On World Hepatitis Day 28th July 2020, WHO calls for united and stepped-up action to build on the achievement of one of the milestone targets to eliminate viral hepatitis in the Sustainable Development Goals ─ to reach under 1% prevalence of HBV infections in children under five years of age by 2020.
This is possible only by intensifyong efforts to prevent mother-to-child transmission of HBV through testing pregnant women and provision of antiviral prophylaxis to those who need it and maintaining and expanding access to hepatitis B immunization and birth dose vaccine.
WHO already recommends routine testing of all pregnant women for HBV, as well as HIV and syphilis as early as possible in their pregnancy. In view of new evidence on the safety and efficacy of antiviral prophylaxis in pregnant women and their children, WHO has issued 2 new recommendations:
Pregnant women who test positive for hepatitis B infection and have a high level of HBV in the blood (known as HBV viral load) should receive preventive antiviral therapy with tenofovir from the 28th week of pregnancy until birth. The antiviral drug, tenofovir is available at low cost in many countries of the world for less than US$3 per month.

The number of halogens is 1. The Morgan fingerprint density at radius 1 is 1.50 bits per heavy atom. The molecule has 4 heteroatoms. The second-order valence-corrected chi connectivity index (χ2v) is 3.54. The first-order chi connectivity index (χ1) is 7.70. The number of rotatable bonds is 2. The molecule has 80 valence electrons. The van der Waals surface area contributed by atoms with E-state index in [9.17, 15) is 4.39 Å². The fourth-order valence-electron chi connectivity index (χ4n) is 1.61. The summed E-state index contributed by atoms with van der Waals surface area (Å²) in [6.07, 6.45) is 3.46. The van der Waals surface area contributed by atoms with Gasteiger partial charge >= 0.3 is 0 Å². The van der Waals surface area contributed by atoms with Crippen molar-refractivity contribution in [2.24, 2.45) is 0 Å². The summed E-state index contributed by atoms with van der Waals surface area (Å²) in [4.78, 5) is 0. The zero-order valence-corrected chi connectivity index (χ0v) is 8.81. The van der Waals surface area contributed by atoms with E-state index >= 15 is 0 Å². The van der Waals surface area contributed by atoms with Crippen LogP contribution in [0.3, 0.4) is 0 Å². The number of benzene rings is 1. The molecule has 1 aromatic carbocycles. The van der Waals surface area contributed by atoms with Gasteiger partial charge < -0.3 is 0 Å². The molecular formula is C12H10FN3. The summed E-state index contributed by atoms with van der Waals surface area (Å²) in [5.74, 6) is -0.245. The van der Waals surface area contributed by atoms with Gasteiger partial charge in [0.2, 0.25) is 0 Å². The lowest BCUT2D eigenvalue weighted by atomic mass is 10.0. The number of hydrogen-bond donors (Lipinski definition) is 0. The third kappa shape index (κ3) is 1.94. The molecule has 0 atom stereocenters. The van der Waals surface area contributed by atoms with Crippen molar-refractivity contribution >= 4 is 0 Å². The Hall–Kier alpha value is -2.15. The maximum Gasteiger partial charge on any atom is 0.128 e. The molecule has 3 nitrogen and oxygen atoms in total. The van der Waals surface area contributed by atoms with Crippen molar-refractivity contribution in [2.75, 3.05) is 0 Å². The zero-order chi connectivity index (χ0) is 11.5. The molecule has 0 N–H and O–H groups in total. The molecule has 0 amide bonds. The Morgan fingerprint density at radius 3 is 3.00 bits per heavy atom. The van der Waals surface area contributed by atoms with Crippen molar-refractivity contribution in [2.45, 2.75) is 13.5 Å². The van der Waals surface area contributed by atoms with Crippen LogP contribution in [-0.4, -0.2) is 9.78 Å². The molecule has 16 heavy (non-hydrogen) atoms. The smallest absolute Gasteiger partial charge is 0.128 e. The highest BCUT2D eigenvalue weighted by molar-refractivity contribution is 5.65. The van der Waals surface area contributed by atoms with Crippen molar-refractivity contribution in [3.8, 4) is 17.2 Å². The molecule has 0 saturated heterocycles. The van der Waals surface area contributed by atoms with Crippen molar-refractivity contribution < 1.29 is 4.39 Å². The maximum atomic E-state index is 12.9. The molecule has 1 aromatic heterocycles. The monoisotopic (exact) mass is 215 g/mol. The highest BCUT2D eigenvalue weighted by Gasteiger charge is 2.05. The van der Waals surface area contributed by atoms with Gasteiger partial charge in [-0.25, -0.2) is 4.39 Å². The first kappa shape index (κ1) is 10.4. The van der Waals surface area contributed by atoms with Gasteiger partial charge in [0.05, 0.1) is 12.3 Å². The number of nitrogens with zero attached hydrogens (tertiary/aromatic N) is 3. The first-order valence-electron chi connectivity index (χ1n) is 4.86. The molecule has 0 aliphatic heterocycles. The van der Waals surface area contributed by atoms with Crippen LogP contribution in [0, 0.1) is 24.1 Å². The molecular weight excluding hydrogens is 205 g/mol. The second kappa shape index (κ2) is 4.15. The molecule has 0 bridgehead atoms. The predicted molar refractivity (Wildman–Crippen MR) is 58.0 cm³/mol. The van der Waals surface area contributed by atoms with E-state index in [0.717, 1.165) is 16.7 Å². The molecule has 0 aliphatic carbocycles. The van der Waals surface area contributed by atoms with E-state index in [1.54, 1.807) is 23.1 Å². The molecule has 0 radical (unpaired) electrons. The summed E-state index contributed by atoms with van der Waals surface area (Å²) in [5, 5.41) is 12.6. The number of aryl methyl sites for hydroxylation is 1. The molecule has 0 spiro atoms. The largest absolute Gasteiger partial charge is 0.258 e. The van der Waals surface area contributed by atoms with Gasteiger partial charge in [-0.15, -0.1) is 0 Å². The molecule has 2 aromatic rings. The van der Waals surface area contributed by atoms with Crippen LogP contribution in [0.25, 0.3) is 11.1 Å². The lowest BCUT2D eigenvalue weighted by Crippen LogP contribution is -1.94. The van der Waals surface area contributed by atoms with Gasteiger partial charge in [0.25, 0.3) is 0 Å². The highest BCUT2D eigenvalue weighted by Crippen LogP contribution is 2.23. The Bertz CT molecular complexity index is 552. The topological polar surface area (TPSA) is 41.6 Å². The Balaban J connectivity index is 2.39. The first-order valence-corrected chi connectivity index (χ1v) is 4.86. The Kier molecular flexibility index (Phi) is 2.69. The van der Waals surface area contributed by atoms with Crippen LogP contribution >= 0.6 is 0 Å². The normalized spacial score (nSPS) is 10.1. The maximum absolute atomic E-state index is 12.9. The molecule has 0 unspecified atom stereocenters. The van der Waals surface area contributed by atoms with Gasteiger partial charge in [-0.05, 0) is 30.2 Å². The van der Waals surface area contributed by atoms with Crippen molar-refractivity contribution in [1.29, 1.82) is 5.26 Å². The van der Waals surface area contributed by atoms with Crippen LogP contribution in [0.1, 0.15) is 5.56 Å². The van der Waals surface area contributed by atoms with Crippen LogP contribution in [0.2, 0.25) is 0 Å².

In settings where HBV viral load testing is not available, WHO recommends the use of an alternative low cost test (HBeAg) to determine whether a woman is eligible for preventive antiviral therapy.
Hepatitis & Covid-19
WHO-targets in the post COVID-19 period, there would be a projected 5.3 million additional chronic HBV infections among children born between 2020 and 2030 and 1 million additional HBV-related deaths among those children later on. Thus, missed opportunities now to prevent new HBV infections will have a long-lasting and life-impacting effect.
This year’s theme is “Hepatitis-free future,” with a strong focus on preventing hepatitis B among mothers and newborns.
There are five main strains of the hepatitis virus: A, B, C, D and E.
Together, hepatitis B and C are the most common cause of deaths, with 1.3 million lives lost each year. Amid the COVID-19 pandemic, viral hepatitis continues to claim thousands of lives every day.